Narrativising Development in Radio Drama: Tradition and Realism in the Kenyan Radio Play Ushikwapo Shikamana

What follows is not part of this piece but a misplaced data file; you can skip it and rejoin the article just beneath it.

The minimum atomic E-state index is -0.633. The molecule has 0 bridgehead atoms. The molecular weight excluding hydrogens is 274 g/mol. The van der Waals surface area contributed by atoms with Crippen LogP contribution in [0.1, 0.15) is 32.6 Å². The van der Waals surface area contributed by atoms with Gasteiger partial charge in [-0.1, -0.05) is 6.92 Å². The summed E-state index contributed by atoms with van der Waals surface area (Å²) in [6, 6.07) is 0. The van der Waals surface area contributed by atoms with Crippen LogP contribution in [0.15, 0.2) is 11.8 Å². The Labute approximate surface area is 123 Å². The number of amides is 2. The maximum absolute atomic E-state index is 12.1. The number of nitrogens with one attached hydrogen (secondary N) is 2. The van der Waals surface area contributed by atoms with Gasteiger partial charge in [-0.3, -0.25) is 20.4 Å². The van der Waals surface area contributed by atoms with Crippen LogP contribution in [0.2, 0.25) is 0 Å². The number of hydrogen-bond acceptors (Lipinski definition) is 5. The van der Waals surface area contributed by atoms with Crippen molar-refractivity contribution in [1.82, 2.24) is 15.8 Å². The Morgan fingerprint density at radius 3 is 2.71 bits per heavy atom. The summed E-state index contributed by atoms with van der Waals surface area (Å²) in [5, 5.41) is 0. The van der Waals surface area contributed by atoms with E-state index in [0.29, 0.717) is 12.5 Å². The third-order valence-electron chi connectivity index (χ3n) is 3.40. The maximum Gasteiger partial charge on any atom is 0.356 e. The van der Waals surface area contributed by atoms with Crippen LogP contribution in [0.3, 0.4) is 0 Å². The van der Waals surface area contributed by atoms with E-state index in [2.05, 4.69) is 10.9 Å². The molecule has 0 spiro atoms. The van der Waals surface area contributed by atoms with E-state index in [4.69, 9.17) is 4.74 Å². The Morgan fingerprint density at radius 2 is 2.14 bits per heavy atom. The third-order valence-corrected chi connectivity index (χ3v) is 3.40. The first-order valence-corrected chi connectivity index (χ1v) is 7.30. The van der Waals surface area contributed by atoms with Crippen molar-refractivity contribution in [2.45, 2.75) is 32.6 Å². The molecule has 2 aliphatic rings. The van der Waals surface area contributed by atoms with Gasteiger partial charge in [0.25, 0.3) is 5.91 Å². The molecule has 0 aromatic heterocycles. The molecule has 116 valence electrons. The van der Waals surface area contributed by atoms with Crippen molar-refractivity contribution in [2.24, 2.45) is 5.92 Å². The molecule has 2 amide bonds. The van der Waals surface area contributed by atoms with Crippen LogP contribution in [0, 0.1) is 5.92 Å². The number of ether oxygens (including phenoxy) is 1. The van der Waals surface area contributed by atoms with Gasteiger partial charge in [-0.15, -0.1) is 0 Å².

By identifying radio as a previously understudied phenomenon, this article points at the various areas of interest in radio studies in Africa. It suggests a new reading of radio for development in Africa where radio drama is packaged for consumption within the ‘real' everyday world. By utilizing the soap opera and melodramatic forms, development radio dramas shape themselves around the realities facing their listeners. Pointing out that soap operas demand to be read as ‘realistic' this article therefore focuses on a Kenyan radio play, Ushikwapo Shikamana , and seeks to understand how it invites listeners to apply its developmental lessons and themes to everyday life. Central to the discussion is the contradictory depiction of tradition in the radio drama. The subject becomes central to the article as the didactic applications of lessons from drama to life inevitably impinge on tradition.
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